While we were putting this issue together, I was getting my travel arrangements made for the American Public Transportation’s Legislative Conference, held each year in March in Washington, D.C., to help develop the industry’s legislative strategy. It also features sessions with Administration officials and affords time to meet with your own legislators on the Hill.
I was going through my papers and came across information from a Wisconsin Urban and Rural Transit Association (WURTA) meeting from several years ago, put together by Gary Goyke, our state lobbyist and a former state Senator. With the Legislative Conference coming up, it seemed an ideal time to pass some of his reminder along.
He put together a guide to effective relationships with state and local governments. It includes a wealth of information, such as some of the do’s and don’ts when dealing with legislators for those not as seasoned in it yet.
Know your legislators. Read their biographies; identify people you both know; get to know their staffs; get to know your own legislator for the area where you live, and legislators representing the communities where you own businesses or provide services; get to know legislators who are leaders in fighting for your special interests; and make your legislators your friends. The cardinal rule in politics is loyalty; if you are perceived as a loyal friend, your actions and words will impact on legislators.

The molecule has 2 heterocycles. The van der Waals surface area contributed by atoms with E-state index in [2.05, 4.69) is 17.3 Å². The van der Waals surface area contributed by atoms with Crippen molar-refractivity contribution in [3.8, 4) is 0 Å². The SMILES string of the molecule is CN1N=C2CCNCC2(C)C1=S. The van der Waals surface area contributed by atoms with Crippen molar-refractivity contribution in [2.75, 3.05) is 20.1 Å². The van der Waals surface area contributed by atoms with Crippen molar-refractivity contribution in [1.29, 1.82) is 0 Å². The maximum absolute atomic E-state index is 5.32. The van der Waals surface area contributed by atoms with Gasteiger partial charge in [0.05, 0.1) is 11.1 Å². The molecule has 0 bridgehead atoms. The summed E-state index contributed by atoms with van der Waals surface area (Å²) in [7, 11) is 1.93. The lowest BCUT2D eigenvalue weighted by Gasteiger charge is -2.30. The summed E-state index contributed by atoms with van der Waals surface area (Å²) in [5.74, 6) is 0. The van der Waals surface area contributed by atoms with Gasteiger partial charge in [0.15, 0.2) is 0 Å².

Involve your legislators in your business. Invite them to your office or property, invite them to events, and make sure they understand your business and your concerns.
Involve your legislators in your community. Invite them to high-visibility events where they may meet people; politicians like crowds. Invite them to church, social and civic events. Invite them to your state association meetings and invite them to speak at your association meetings.
A full page of the information was dedicated to “nevers;” those things to never do as they will defeat your purpose. A few of those things to not do: Address legislators with Mr. or Ms.; express your partisan views with legislators present; pile on lengthy data that needs interpretation; count on your lobbyist or organization to get the job done for you; burn your bridges — you will need legislators’ support on other issues; mix your other concerns with your groups’ interests; and alienate legislator’s staff or friends, as they have influence.
Finally, one of the easiest yet most forgotten, don’t forget to say “thank you” in a letter after a contact or a vote. It will be long remembered.